A collection of learnings and opinions.

Wednesday, February 28, 2007

Parametrized woe

Let's set the stage. I'm developing an application in VB.NET that connects to a Microsoft Reporting Service using a Web Service.

My application (let's call it Pluto) will simply connect to the reporting server (let's call that one Uranus), get a list of reports, let the user choose one of them, let the user define the parameters of the report and render it to a file on disk. Simple, right? So I thought, or rather I thought it'd be simpler.

Now, the idea behind web services is that you can expose functionality on your platform to platform-independent apps through a well-defined protocol. That is really cool. It turns out, however, it's not always easy.

Uranus is already up and running (and in semi-production, no less) so I can't really mess with it. I am at the mercy of the setup that's already alive. I kind of like this, it's the way web services are supposed to work. So I connect to Uranus and fetch the list of reports. All is well. I let the user choose one and get the parameters to it. All is well, I get a list of parameters. I try to populate a UI with the parameters and their default values, to give the user some starting-point, and I discover that all is not well.

Uranus is exposed locally through a proxy class, so I'm working with a local object that "stands in" for Uranus. This is not really important, but kind of neat, so I thought I'd mention it. Anyway, I call methods on the proxy (let's call it Miranda) to get to Uranus. To be specific, Uranus is a ReportingService class, which delegates to Uranus.

The method Pluto is calling to get the parameters of a method is the aptly named ReportingService.GetReportParameters -method. Now this little method takes 5 parameters. That's pretty extreme to my eyes. Furthermore two of the parameters are actually arrays of objects from the same namespace. This is where my head starts to hurt.

Let's go through the parameters as they're described in msdn, my comments are in purple:
The full path name of the report.
Pretty easy to understand, except it's not really the name, it's the path to the report. So, if your report is named "Bob", but it's on the path "http://Uranus/path/to/Bob" what you want to insert here is "/path/to/Bob". Naturally!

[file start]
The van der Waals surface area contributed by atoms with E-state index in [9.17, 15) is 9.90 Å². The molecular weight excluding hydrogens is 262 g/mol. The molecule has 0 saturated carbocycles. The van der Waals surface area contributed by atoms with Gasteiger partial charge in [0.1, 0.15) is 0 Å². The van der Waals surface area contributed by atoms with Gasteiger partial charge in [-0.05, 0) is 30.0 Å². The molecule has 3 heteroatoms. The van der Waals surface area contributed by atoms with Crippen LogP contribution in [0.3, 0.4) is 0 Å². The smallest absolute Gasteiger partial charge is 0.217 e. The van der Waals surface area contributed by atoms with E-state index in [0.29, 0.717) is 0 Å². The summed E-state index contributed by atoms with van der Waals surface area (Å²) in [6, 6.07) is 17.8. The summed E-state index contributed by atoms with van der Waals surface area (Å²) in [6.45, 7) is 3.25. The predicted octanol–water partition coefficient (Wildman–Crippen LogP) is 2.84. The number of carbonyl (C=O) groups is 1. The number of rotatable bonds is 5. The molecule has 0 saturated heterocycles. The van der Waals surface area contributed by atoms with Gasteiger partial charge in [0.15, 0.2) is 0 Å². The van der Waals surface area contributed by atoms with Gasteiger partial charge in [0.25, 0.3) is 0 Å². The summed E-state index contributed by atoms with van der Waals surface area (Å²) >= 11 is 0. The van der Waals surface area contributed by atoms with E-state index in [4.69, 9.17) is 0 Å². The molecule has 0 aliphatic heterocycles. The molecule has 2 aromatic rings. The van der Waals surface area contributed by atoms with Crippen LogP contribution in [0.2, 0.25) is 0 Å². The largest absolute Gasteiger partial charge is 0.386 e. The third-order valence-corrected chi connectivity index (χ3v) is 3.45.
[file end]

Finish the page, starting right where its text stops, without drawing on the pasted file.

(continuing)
A Boolean expression that indicates how the parameter values are to be used. If set to a value of true, parameter properties that are returned are based on the parameter data that was used during the execution of the report.
I was a bit stumped at this one, for rendering? I'm not going to render yet, I thought, I want to get the parameters and show them to the user. Is that rendering? I thought it wasn't. Oh, did this cause me trouble...
The ID of the report history snapshot. Set the ForRendering parameter to a value of true in order to retrieve parameter properties for a report history snapshot. Set the value to null (Nothing in Visual Basic) if you are retrieving parameters for a report that is not a report history snapshot.
Aha! So that's what the ForRendering is for! You need it if you want a historical snapshot for some reason. I am now pretty sure I was right in leaving the ForRendering off. I just go ahead and pass a Nothing (NULL in c-like lingo) here.
The parameter values (ParameterValue[] objects) that can be validated against the parameters of the report that are managed by the report server.
Now I like the kitchen sink as much as anybody, but is this really what a GetParameters should be used for? What this does as far as I can tell is that it lets you pass a set of values to this method for validation. In my meager mind some kind of ValidateParameter(ParameterValue[] p) or something would be better. It might even return a boolean, wouldn't that be nice?
The data source credentials (DataSourceCredential[] objects) that can be used to validate query parameters.
Credentials are important. I wholeheartedly agree. I don't pass it anything yet, but I plan on later. Really, I do.
As you can probably see I was a bit confused at this method. So, I passed it the path of the report the user wanted (Name), a false (ForRendering), a Nothing (HistoryID), a Nothing (ParameterValues, I don't want to validate - I want to know what the parameters are) and a Nothing on the credentials too (hey, I'm debugging, I haven't gotten to that yet).

Success! I get a set of parameters out, and I'm smiling happily at the world. So I try to show them to the user, but they all come out as an undefined mess! They don't have default values so in effect they're just names for the parameters! That's no good for me, I have to give my users an inkling on what to enter. Hell, I even have to validate their input, how can I do that with no metadata? I go hunting for a solution.

Later, much later, I realize what my astute readers probably saw right away. Setting the ForRendering to True gives me parameters with types and default values and everything! It seems I foolishly assumed that rendering was somehow connected to what the service calls rendering in its other method. That is - the actual running of the report and output to some kind of format.

I am but a neophyte in the dark arts of web services, but I do wish they'd at least be internally consistent in their naming.

Next I'll delve into the joys of time-formats.

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